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Thursday, January 12, 2012

That's Me in the Mushy Moral Middle

In case there is someone out there who hasn't actually figured it out yet, I'm a Libertarian. As such, I was perusing (the big online libertarian magazine) the other day and I found an article which has helped me to understand some of the ambiguity I am still feeling towards the occupy movement (yes I know the movement seems to be practically dead thanks to all the reporters ignoring it to focus on the Republican primaries - and for crying out loud how wishy-washy can I possibly be to have not worked out my own position on it yet anyway). As a person of faith and sometimes teacher of ethics classes, I was struck by the ethical model this fellow, Jonathan Haidt, uses to analyze the moral appeals of various political cultures and find myself wondering how a holistic, pre-modern, philosophical Christian ought to think about these things.

For those of you who don't want to go read the article, Dr. Heidt's model sets up "six clusters of moral concerns": care/harm, fairness/cheating, liberty/oppression loyalty/betrayal, authority/subversion, and sanctity/degradation. In the article, he uses a representative sampling of protest signage from Zucatti Park to determine which clusters are more valued by the occupy crowd (and presumably by those who are sympathetic to said crowd). He finds that the occupy movement - and I think it is important to distinguish the apparent values of a collective movement from the real values individuals within that movement might hold - seems to value fairness/cheating above all other clusters with care/harm coming in a strong second. After that, liberty/oppression came in a very distant third and the remaining three clusters were hardly evident at all (a few signs could be stretched to say something about a few of them but it was quite a stretch.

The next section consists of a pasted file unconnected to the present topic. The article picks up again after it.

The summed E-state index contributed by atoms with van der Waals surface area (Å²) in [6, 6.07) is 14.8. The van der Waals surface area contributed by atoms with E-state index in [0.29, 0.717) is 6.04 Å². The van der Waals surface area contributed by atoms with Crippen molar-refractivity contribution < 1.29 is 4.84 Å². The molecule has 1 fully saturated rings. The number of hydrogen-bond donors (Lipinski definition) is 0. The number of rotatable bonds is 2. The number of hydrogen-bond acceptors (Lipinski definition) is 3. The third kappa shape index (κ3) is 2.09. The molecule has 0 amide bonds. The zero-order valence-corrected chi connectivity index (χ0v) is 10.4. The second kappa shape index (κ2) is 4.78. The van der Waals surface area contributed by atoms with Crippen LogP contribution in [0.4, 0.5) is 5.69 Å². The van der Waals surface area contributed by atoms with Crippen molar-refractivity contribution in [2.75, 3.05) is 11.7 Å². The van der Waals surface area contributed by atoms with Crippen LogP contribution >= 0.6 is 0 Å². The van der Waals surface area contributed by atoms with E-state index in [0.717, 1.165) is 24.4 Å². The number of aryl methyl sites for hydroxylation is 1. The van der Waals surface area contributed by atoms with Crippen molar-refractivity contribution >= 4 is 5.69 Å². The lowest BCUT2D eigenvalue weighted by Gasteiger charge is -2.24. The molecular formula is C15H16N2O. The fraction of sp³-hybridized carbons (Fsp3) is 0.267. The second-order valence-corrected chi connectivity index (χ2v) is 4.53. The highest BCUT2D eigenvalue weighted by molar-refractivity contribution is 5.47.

I found this interesting enough that I followed a couple of links over to Dr. Heidt's research website where I took an online survey and discovered that, so far as his research is concerned, I value harm/care the most, followed by loyalty then fairness, sanctity and authority which, as it turns out, I don't care very much for (apparently liberty/oppression is a new category which has not yet been added to the online-questionnaire but I am reasonably sure that I would have ranked high in that category). So my question for this post is: Is this scheme a healthy one? I certainly think that it goes a way towards explaining my ambivalence towards the occupy folks since we heavily share one value but then go on to differ as regards others; but are either of us right? Am I mistaken in valuing authority the way I do? According to Dr. Heidt, Republicans would say that I value it to little and Democrats would say I like it too much. In fact I am between the two major political persuasions in everything except fairness which I value less than anyone and loyalty which I value more than anyone.

Or would you say that it is a mistake to even rank these values (I wouldn't say it but try to convince me, it could be fun!). Is it valid to say "I'm the kind of person who values authority more than anything else and am therefore more basically moral than anyone else"? I tend to think that my ranking is a pretty good one, but then I would wouldn't I?

Well there you have it. More questions than answers or opinions in this post but I would really like to get some thoughts from y'all (even if you are reading this eight months after it goes up).